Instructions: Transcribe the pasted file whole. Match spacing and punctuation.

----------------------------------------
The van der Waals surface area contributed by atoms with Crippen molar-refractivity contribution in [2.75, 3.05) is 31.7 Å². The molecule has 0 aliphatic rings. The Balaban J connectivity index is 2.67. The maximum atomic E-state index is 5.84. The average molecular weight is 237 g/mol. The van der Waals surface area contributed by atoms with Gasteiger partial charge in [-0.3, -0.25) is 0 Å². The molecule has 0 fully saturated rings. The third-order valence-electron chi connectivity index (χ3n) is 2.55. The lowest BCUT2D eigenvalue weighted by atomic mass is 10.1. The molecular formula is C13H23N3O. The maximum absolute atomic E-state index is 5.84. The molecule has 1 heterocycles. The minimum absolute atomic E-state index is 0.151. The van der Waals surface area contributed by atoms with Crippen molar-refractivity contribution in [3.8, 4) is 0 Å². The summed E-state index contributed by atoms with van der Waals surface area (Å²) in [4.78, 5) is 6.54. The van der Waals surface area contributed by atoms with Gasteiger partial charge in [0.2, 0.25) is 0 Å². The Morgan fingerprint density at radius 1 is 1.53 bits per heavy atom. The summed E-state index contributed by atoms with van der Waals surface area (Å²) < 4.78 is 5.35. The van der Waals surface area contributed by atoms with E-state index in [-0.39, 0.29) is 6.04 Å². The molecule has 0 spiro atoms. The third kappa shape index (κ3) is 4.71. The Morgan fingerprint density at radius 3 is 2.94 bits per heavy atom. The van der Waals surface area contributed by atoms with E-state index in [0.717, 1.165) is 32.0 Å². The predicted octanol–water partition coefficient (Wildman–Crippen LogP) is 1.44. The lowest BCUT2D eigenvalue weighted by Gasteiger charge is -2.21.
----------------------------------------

The van der Waals surface area contributed by atoms with Crippen molar-refractivity contribution in [2.75, 3.05) is 31.7 Å². The molecule has 0 aliphatic rings. The Balaban J connectivity index is 2.67. The maximum atomic E-state index is 5.84. The average molecular weight is 237 g/mol. The van der Waals surface area contributed by atoms with Gasteiger partial charge in [-0.3, -0.25) is 0 Å². The molecule has 0 fully saturated rings. The third-order valence-electron chi connectivity index (χ3n) is 2.55. The lowest BCUT2D eigenvalue weighted by atomic mass is 10.1. The molecular formula is C13H23N3O. The maximum absolute atomic E-state index is 5.84. The molecule has 1 heterocycles. The minimum absolute atomic E-state index is 0.151. The van der Waals surface area contributed by atoms with Crippen molar-refractivity contribution in [3.8, 4) is 0 Å². The summed E-state index contributed by atoms with van der Waals surface area (Å²) in [4.78, 5) is 6.54. The van der Waals surface area contributed by atoms with Gasteiger partial charge in [0.2, 0.25) is 0 Å². The Morgan fingerprint density at radius 1 is 1.53 bits per heavy atom. The summed E-state index contributed by atoms with van der Waals surface area (Å²) < 4.78 is 5.35. The van der Waals surface area contributed by atoms with E-state index in [-0.39, 0.29) is 6.04 Å². The molecule has 0 spiro atoms. The third kappa shape index (κ3) is 4.71. The Morgan fingerprint density at radius 3 is 2.94 bits per heavy atom. The van der Waals surface area contributed by atoms with E-state index in [0.717, 1.165) is 32.0 Å². The predicted octanol–water partition coefficient (Wildman–Crippen LogP) is 1.44. The lowest BCUT2D eigenvalue weighted by Gasteiger charge is -2.21.